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Consent to Dying: The Case of Julianne Snow

By Sarah Ertelt
1 Jul 2016

Recently, a 5-year-old child named Julianne Snow passed away from from a neurological disease known as Charcot-Marie-Tooth, causing nerves in the brain to degenerate and loss in the muscles related to chewing, swallowing, and eventually breathing. Although Charcot-Marie-Tooth disease is one of the world’s most commonly inherited neurological disorders, this story made national headlines due to Julianne’s independent decision to refuse treatment.

On Anderson Cooper’s AC360, Julianne’s mother described the incredibly painful procedures Julianne endured to remove mucus from the child’s throat. “Julianne had to go through hundreds of rounds of nasotracheal suctioning. She knows exactly what that was. She was awake for every single one. I think she has a right. I think she has a say.” Julianne’s parents, Michelle Moon and Steve Snow, based their decision to refuse further treatment for their daughter based on a conversation Michelle had with Julianne. When asked if she wanted to go back to the hospital the next time she needs treatment, Julianne chose to stay home, acknowledging she will likely “go to heaven without her parents” if she refused treatment. Julianne spent the next 18 months in hospice care at home and passed away shortly after her 5th birthday.

Although Julianne’s parents felt their young daughter was capable of making the decision to refuse treatment, some bioethicists are in stark disagreement. Arthur Caplan, a professor in bioethics at New York University, stated, “I think there’s zero chance a 4-year-old can understand the concept of death. That kind of thinking doesn’t really develop until around age 9 or 10.” Therefore, it may be possible that Julianne didn’t fully understand the consequences of death and was not able to fully consent.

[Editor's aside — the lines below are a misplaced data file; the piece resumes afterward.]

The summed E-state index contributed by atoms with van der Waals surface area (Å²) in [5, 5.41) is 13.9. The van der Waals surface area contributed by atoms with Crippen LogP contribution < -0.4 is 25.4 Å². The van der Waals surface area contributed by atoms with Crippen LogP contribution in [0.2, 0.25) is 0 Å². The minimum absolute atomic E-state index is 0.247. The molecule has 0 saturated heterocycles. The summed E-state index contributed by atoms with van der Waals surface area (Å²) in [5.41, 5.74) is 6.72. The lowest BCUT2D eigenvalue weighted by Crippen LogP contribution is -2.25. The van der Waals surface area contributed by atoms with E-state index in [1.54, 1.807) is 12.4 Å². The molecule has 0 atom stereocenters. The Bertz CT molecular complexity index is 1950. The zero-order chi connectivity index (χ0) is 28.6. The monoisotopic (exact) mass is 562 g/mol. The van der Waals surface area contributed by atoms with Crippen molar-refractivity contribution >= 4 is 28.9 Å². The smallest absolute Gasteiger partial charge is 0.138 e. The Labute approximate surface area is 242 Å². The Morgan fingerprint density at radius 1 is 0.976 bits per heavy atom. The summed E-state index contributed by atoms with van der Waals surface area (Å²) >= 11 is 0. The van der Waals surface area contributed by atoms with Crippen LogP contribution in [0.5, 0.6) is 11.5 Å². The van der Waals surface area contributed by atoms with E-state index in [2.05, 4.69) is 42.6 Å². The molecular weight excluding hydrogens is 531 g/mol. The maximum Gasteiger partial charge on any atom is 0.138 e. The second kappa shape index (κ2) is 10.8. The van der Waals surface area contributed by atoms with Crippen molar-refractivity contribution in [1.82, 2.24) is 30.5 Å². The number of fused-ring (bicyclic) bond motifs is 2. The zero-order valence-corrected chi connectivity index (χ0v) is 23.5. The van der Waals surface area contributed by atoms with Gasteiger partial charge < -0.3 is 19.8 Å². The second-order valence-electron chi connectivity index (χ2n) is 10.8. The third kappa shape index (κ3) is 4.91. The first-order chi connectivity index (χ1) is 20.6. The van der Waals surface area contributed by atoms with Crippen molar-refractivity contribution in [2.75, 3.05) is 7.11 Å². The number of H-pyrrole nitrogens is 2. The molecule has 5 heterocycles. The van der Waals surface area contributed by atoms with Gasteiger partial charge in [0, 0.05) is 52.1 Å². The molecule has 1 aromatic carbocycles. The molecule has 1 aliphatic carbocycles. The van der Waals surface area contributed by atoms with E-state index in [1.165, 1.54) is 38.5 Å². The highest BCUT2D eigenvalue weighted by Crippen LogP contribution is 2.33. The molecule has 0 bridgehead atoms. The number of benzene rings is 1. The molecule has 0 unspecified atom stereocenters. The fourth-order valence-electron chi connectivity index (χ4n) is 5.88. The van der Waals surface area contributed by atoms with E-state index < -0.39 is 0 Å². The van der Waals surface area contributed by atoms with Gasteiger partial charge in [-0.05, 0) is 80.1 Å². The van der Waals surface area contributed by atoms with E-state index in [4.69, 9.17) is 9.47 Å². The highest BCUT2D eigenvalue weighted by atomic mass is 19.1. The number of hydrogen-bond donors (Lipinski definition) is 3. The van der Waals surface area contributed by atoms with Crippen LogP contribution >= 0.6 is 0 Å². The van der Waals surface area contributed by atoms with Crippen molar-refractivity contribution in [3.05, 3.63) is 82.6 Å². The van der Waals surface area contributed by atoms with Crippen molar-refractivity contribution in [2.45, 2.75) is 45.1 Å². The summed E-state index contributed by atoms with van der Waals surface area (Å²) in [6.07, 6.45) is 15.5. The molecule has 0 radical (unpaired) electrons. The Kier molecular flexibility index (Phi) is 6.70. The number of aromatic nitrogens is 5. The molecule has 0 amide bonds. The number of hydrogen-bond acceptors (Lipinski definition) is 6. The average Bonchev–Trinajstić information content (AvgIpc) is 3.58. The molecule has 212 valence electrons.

According to this side of the argument, children shouldn’t be allowed to make medical decisions since they would naturally shy away from painful procedures like nasotracheal suctioning. Part of a parent’s duty is to ensure their children get the healthcare they need, regardless of whether the child wants it or not. Others argue that Julianne’s age is not as important as the life experiences she’s had as a child with a debilitating disease. Director of the Department of Medical Ethics at the Children’s Hospital of Philadelphia, Chris Feudtner, said in response, “She knows more than anyone what it’s like not to be a theoretical girl with a progressive neuromuscular disorder, but to be Julianna.”

Perhaps choosing the most ethical option in a situation such as Julianne’s depends on the severity of the disease. For example, Belgium has already passed a law allowing terminally ill children to choose euthanasia. Although religious leaders found the law abhorrent, Belgium’s law has been largely accepted, and 5 children with terminal diseases have chosen euthanasia since 2001. Is the case of Julianne Snow a step towards legislation similar to Belgium? For now, parents are the sole decision-makers in their child’s health in the United States, and must decide whether they would make the same decision as Michelle and Steve if their child was put in a similar situation.

Read more about the Right to Die.

Sarah graduated from DePauw University as an Honor Scholar majoring in Religious Studies major. She is from Fishers, Indiana and works in Indianapolis as an Onboarding Coordinator for BCForward.
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